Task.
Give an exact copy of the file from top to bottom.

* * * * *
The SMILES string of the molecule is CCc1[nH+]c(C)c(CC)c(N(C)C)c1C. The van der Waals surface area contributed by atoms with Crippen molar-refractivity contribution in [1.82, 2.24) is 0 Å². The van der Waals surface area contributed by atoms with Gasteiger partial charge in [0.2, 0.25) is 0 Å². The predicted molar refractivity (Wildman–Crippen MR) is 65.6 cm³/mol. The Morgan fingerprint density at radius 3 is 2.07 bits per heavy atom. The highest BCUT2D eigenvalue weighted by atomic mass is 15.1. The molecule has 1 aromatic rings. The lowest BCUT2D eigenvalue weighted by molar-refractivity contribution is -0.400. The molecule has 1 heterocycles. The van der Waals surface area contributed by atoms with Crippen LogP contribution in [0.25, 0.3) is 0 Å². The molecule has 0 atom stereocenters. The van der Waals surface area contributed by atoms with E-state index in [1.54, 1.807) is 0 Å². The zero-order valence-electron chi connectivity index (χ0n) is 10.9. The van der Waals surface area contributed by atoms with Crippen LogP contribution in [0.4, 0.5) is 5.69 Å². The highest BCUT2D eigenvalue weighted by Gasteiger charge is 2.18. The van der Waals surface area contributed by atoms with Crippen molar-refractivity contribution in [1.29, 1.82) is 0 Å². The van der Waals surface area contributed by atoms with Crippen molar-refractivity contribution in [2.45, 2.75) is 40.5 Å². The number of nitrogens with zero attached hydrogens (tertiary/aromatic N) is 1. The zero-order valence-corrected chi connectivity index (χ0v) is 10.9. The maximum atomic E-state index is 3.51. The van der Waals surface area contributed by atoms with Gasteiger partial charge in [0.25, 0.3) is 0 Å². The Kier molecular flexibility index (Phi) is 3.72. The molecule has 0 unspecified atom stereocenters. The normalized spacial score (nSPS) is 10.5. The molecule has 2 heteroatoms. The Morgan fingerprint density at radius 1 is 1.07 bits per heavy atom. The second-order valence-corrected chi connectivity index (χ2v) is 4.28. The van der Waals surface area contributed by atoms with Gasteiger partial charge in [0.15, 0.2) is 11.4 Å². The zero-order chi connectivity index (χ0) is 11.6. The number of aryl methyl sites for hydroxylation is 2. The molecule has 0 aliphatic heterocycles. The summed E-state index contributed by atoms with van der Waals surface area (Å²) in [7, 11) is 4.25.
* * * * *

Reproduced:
The SMILES string of the molecule is CCc1[nH+]c(C)c(CC)c(N(C)C)c1C. The van der Waals surface area contributed by atoms with Crippen molar-refractivity contribution in [1.82, 2.24) is 0 Å². The van der Waals surface area contributed by atoms with Gasteiger partial charge in [0.2, 0.25) is 0 Å². The predicted molar refractivity (Wildman–Crippen MR) is 65.6 cm³/mol. The Morgan fingerprint density at radius 3 is 2.07 bits per heavy atom. The highest BCUT2D eigenvalue weighted by atomic mass is 15.1. The molecule has 1 aromatic rings. The lowest BCUT2D eigenvalue weighted by molar-refractivity contribution is -0.400. The molecule has 1 heterocycles. The van der Waals surface area contributed by atoms with Crippen LogP contribution in [0.25, 0.3) is 0 Å². The molecule has 0 atom stereocenters. The van der Waals surface area contributed by atoms with E-state index in [1.54, 1.807) is 0 Å². The zero-order valence-electron chi connectivity index (χ0n) is 10.9. The van der Waals surface area contributed by atoms with Crippen LogP contribution in [0.4, 0.5) is 5.69 Å². The highest BCUT2D eigenvalue weighted by Gasteiger charge is 2.18. The van der Waals surface area contributed by atoms with Crippen molar-refractivity contribution in [1.29, 1.82) is 0 Å². The van der Waals surface area contributed by atoms with Crippen molar-refractivity contribution in [2.45, 2.75) is 40.5 Å². The number of nitrogens with zero attached hydrogens (tertiary/aromatic N) is 1. The zero-order valence-corrected chi connectivity index (χ0v) is 10.9. The maximum atomic E-state index is 3.51. The van der Waals surface area contributed by atoms with Gasteiger partial charge in [0.25, 0.3) is 0 Å². The Kier molecular flexibility index (Phi) is 3.72. The molecule has 0 unspecified atom stereocenters. The normalized spacial score (nSPS) is 10.5. The molecule has 2 heteroatoms. The Morgan fingerprint density at radius 1 is 1.07 bits per heavy atom. The second-order valence-corrected chi connectivity index (χ2v) is 4.28. The van der Waals surface area contributed by atoms with Gasteiger partial charge in [0.15, 0.2) is 11.4 Å². The zero-order chi connectivity index (χ0) is 11.6. The number of aryl methyl sites for hydroxylation is 2. The molecule has 0 aliphatic heterocycles. The summed E-state index contributed by atoms with van der Waals surface area (Å²) in [7, 11) is 4.25.